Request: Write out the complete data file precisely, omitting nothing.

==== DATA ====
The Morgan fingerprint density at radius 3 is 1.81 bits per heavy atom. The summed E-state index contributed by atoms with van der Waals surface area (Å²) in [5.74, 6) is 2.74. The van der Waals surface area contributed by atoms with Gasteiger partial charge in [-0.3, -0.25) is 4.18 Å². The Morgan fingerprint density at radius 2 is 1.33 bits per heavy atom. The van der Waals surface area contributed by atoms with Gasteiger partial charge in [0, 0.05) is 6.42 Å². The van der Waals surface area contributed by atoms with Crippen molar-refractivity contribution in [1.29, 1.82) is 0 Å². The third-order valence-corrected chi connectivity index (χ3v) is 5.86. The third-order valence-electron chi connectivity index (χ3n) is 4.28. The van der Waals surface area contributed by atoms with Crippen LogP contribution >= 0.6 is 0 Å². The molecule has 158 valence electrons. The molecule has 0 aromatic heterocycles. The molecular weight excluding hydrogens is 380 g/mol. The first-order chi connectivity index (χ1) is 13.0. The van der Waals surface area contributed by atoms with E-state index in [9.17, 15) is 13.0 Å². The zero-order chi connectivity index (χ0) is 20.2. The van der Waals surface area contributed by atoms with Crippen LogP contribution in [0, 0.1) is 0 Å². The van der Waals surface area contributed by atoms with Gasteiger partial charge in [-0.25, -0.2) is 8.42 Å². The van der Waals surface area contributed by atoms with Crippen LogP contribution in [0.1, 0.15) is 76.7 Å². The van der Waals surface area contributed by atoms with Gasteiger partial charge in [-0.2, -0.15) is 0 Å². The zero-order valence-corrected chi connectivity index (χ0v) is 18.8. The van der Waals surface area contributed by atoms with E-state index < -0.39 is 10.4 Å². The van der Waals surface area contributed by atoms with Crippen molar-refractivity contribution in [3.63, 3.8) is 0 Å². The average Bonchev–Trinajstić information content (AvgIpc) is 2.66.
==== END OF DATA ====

The Morgan fingerprint density at radius 3 is 1.81 bits per heavy atom. The summed E-state index contributed by atoms with van der Waals surface area (Å²) in [5.74, 6) is 2.74. The van der Waals surface area contributed by atoms with Gasteiger partial charge in [-0.3, -0.25) is 4.18 Å². The Morgan fingerprint density at radius 2 is 1.33 bits per heavy atom. The van der Waals surface area contributed by atoms with Gasteiger partial charge in [0, 0.05) is 6.42 Å². The van der Waals surface area contributed by atoms with Crippen molar-refractivity contribution in [1.29, 1.82) is 0 Å². The third-order valence-corrected chi connectivity index (χ3v) is 5.86. The third-order valence-electron chi connectivity index (χ3n) is 4.28. The van der Waals surface area contributed by atoms with Crippen LogP contribution >= 0.6 is 0 Å². The molecule has 158 valence electrons. The molecule has 0 aromatic heterocycles. The molecular weight excluding hydrogens is 380 g/mol. The first-order chi connectivity index (χ1) is 13.0. The van der Waals surface area contributed by atoms with E-state index in [9.17, 15) is 13.0 Å². The zero-order chi connectivity index (χ0) is 20.2. The van der Waals surface area contributed by atoms with Crippen LogP contribution in [0, 0.1) is 0 Å². The van der Waals surface area contributed by atoms with Gasteiger partial charge in [-0.25, -0.2) is 8.42 Å². The van der Waals surface area contributed by atoms with Crippen LogP contribution in [0.1, 0.15) is 76.7 Å². The van der Waals surface area contributed by atoms with Gasteiger partial charge in [-0.2, -0.15) is 0 Å². The zero-order valence-corrected chi connectivity index (χ0v) is 18.8. The van der Waals surface area contributed by atoms with E-state index < -0.39 is 10.4 Å². The van der Waals surface area contributed by atoms with Crippen molar-refractivity contribution in [3.63, 3.8) is 0 Å². The average Bonchev–Trinajstić information content (AvgIpc) is 2.66.